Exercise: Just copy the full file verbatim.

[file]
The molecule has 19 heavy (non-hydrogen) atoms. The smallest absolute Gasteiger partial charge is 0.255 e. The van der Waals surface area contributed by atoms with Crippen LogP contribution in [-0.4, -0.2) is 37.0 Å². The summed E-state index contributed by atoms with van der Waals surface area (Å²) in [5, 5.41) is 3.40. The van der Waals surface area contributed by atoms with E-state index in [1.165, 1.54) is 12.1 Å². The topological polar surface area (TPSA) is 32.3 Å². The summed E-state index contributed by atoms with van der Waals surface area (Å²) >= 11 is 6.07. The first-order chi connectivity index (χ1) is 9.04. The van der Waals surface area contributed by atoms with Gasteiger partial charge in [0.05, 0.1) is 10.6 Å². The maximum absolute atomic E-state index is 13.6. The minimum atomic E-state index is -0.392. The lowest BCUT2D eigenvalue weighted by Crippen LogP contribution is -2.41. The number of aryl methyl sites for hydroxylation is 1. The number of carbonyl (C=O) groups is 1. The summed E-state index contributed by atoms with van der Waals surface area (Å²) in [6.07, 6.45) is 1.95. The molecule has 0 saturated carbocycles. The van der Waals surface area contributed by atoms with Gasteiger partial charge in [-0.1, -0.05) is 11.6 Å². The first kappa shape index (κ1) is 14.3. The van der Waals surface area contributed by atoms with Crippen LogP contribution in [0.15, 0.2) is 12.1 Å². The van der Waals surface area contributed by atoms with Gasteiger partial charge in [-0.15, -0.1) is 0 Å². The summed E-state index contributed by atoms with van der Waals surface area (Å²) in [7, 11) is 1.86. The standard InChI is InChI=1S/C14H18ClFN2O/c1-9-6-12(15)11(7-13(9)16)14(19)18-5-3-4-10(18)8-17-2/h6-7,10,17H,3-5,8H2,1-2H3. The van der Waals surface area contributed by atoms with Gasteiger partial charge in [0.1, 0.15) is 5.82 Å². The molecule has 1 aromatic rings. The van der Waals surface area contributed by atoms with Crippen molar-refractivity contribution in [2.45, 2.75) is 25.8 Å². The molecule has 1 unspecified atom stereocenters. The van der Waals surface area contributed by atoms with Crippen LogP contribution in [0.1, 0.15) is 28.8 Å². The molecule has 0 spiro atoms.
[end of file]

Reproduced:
The molecule has 19 heavy (non-hydrogen) atoms. The smallest absolute Gasteiger partial charge is 0.255 e. The van der Waals surface area contributed by atoms with Crippen LogP contribution in [-0.4, -0.2) is 37.0 Å². The summed E-state index contributed by atoms with van der Waals surface area (Å²) in [5, 5.41) is 3.40. The van der Waals surface area contributed by atoms with E-state index in [1.165, 1.54) is 12.1 Å². The topological polar surface area (TPSA) is 32.3 Å². The summed E-state index contributed by atoms with van der Waals surface area (Å²) >= 11 is 6.07. The first-order chi connectivity index (χ1) is 9.04. The van der Waals surface area contributed by atoms with Gasteiger partial charge in [0.05, 0.1) is 10.6 Å². The maximum absolute atomic E-state index is 13.6. The minimum atomic E-state index is -0.392. The lowest BCUT2D eigenvalue weighted by Crippen LogP contribution is -2.41. The number of aryl methyl sites for hydroxylation is 1. The number of carbonyl (C=O) groups is 1. The summed E-state index contributed by atoms with van der Waals surface area (Å²) in [6.07, 6.45) is 1.95. The molecule has 0 saturated carbocycles. The van der Waals surface area contributed by atoms with Gasteiger partial charge in [-0.1, -0.05) is 11.6 Å². The first kappa shape index (κ1) is 14.3. The van der Waals surface area contributed by atoms with Crippen LogP contribution in [0.15, 0.2) is 12.1 Å². The van der Waals surface area contributed by atoms with Gasteiger partial charge in [-0.15, -0.1) is 0 Å². The summed E-state index contributed by atoms with van der Waals surface area (Å²) in [7, 11) is 1.86. The standard InChI is InChI=1S/C14H18ClFN2O/c1-9-6-12(15)11(7-13(9)16)14(19)18-5-3-4-10(18)8-17-2/h6-7,10,17H,3-5,8H2,1-2H3. The van der Waals surface area contributed by atoms with Gasteiger partial charge in [0.1, 0.15) is 5.82 Å². The molecule has 1 aromatic rings. The van der Waals surface area contributed by atoms with Crippen molar-refractivity contribution in [2.45, 2.75) is 25.8 Å². The molecule has 1 unspecified atom stereocenters. The van der Waals surface area contributed by atoms with Crippen LogP contribution in [0.1, 0.15) is 28.8 Å². The molecule has 0 spiro atoms.